World stock markets opened the year on a high note, with Hong Kong’s index up more than 4 percent, as investors shrugged off more dreary economic news to focus on government moves to ease the global slump.
With most investors away for the holidays and more than half the region’s markets still closed, trading volumes were extremely light, which exaggerates price moves. Chinese telecom firms surged after Beijing approved next-generation mobile licenses, and commodity companies were lifted by stronger prices for raw materials. European benchmarks followed Asia higher in early trade.
But many analysts found little reason to be optimistic about the world economy as a whole. After one of the worst years ever for global equities, many expect more volatility in the first half as the effects of falling exports and higher capital costs start showing up on company balance sheets.
John Mar, co-head of sales trading at Daiwa Securities SMBC Co in Hong Kong, said: “There will be trading opportunities, but I don’t think we’ve hit the bottom yet.”
“We should get more clarity when we see US earnings reports in 2 weeks time,” he said. “It’s pretty apparent that they won’t be good, but market reaction to these results will help indicate if current levels have priced in a bad earnings environment.”
Across Asia there were signs of further deterioration in local economies.
Singapore said yesterday its economy shrank for a third consecutive quarter, by 12.5 percent, and lowered this year’s growth forecast, saying the economy could contract as much as 2 percent or in the best case scenario grow just 1 percent.
China’s manufacturing sector, which accounts for 43 percent of the economy, contracted for a fifth straight month last month, a CLSA survey showed. South Korea, Asia’s fourth-largest economy, suffered a trade deficit for last year — its first in a decade.
For their part, South Korean investors seemed to ignore the downbeat news after South Korean President Lee Myung-bak said his priority in the new year would be combating the global economic crisis. Indian investors were awaiting a second economic stimulus package from the government, expected to be unveiled late yesterday.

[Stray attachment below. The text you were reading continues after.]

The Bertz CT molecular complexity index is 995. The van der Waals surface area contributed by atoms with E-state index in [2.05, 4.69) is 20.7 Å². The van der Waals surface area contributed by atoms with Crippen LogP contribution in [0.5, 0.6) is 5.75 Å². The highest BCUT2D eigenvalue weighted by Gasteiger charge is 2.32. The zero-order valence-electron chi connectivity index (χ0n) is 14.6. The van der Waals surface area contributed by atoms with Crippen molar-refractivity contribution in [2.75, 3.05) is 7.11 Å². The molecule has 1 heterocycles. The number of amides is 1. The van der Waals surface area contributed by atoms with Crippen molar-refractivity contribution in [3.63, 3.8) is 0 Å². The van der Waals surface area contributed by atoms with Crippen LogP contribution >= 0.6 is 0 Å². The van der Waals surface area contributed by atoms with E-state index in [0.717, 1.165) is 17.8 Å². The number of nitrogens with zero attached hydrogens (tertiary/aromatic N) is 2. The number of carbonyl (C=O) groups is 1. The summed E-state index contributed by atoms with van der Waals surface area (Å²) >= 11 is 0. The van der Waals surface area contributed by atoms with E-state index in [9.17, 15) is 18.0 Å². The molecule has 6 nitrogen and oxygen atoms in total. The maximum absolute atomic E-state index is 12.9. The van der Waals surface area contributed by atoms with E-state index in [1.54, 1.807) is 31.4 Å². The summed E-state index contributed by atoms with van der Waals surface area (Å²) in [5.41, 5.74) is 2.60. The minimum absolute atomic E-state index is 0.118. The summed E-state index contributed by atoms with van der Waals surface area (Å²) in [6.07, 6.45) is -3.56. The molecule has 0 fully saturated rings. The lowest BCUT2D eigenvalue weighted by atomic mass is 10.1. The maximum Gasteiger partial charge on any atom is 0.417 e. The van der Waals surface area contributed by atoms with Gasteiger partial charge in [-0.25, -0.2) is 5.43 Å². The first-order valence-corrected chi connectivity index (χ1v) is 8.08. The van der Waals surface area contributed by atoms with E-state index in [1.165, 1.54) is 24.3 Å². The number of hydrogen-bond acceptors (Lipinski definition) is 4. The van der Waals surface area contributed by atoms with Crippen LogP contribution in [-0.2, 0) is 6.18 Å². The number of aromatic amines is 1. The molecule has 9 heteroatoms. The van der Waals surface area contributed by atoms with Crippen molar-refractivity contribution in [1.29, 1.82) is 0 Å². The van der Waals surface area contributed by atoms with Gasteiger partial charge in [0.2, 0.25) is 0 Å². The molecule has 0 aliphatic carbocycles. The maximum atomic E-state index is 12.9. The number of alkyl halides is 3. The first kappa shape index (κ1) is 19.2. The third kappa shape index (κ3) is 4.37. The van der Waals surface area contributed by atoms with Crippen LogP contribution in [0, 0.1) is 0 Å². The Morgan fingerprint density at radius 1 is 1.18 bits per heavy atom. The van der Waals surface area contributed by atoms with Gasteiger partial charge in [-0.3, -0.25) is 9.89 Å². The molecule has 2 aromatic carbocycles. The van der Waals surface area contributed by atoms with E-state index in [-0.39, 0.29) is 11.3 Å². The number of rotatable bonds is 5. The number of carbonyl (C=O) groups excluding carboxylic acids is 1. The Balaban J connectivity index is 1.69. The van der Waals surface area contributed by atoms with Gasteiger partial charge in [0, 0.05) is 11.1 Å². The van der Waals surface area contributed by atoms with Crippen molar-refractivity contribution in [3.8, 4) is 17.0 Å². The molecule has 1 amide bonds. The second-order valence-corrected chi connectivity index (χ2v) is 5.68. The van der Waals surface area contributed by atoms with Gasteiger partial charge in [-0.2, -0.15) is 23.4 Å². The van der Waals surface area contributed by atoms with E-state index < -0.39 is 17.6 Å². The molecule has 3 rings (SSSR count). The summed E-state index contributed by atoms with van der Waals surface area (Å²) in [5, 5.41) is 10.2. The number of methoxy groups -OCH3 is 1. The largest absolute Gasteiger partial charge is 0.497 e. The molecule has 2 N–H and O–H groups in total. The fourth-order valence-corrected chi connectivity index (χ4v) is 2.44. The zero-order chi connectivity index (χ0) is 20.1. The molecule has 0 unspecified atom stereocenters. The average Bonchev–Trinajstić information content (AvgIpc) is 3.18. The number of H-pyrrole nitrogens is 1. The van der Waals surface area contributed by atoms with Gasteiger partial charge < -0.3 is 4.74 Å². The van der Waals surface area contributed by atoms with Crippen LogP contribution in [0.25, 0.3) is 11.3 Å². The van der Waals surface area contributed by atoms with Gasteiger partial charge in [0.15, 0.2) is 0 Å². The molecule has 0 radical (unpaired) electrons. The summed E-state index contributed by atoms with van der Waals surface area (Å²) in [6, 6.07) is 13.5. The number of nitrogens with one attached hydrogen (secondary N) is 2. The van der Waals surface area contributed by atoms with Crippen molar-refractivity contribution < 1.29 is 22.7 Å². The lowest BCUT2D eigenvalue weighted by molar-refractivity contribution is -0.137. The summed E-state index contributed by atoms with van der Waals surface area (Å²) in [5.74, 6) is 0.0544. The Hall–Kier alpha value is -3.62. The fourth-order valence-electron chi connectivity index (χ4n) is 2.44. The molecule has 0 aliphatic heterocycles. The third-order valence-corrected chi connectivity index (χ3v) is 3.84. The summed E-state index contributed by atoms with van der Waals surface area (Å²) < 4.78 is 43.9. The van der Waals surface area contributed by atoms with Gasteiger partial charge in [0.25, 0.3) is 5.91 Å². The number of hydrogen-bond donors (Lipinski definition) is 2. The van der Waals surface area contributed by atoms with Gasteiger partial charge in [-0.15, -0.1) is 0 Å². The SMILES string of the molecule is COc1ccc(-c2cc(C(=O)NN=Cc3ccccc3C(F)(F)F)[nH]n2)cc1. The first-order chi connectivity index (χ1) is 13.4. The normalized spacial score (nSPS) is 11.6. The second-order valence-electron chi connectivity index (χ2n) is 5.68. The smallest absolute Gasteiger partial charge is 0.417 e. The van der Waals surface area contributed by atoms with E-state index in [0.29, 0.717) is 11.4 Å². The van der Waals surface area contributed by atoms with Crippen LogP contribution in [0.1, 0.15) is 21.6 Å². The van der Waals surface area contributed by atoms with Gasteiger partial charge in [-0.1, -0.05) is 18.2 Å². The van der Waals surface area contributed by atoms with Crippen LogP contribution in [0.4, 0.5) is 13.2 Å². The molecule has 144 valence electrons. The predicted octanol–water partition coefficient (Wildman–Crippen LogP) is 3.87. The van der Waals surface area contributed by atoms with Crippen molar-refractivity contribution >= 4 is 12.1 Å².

As trading got under way in Europe, Britain’s FTSE 100 edged up 0.9 percent, Germany’s DAX rose 1.7 percent and France’s CAC 40 was 1.5 percent higher.
The three key markets had shed between 31 percent and 43 percent last year.
“The mindset may be that the turmoil of 2008 is now behind us and that 2009, although not set to be great, needs to start with a bang,” CMC Markets trader Jimmy Yates said.
In Asia, Hong Kong’s Hang Seng Index led the region’s session, vaulting 655.33 points, or 4.6 percent, to 15,042.81 points. South Korea’s Kospi added 2.9 percent to 1,157.40, Singapore’s benchmark rose 3.9 percent and Mumbai’s Sensex traded 0.6 percent higher.
Meanwhile, markets in Japan, China, Taiwan, Indonesia, the Philippines, Thailand and New Zealand were closed.
Among the top gainers were Chinese telecom firms after Beijing said on Wednesday it had approved licenses for next-generation mobile phone services. China Mobile Ltd (中國移動通信), the world’s biggest phone carrier by subscribers, gained 4.8 percent and China Unicom Ltd (中國聯通) soared 8.8 percent.
Shares in energy and metal producers were buoyed by a jump in commodity prices earlier this week, with Chinese upstream producer CNOOC up 4.8 percent and Australia’s Woodside Petroleum Ltd, the country’s No. 2 oil company, adding 1.7 percent.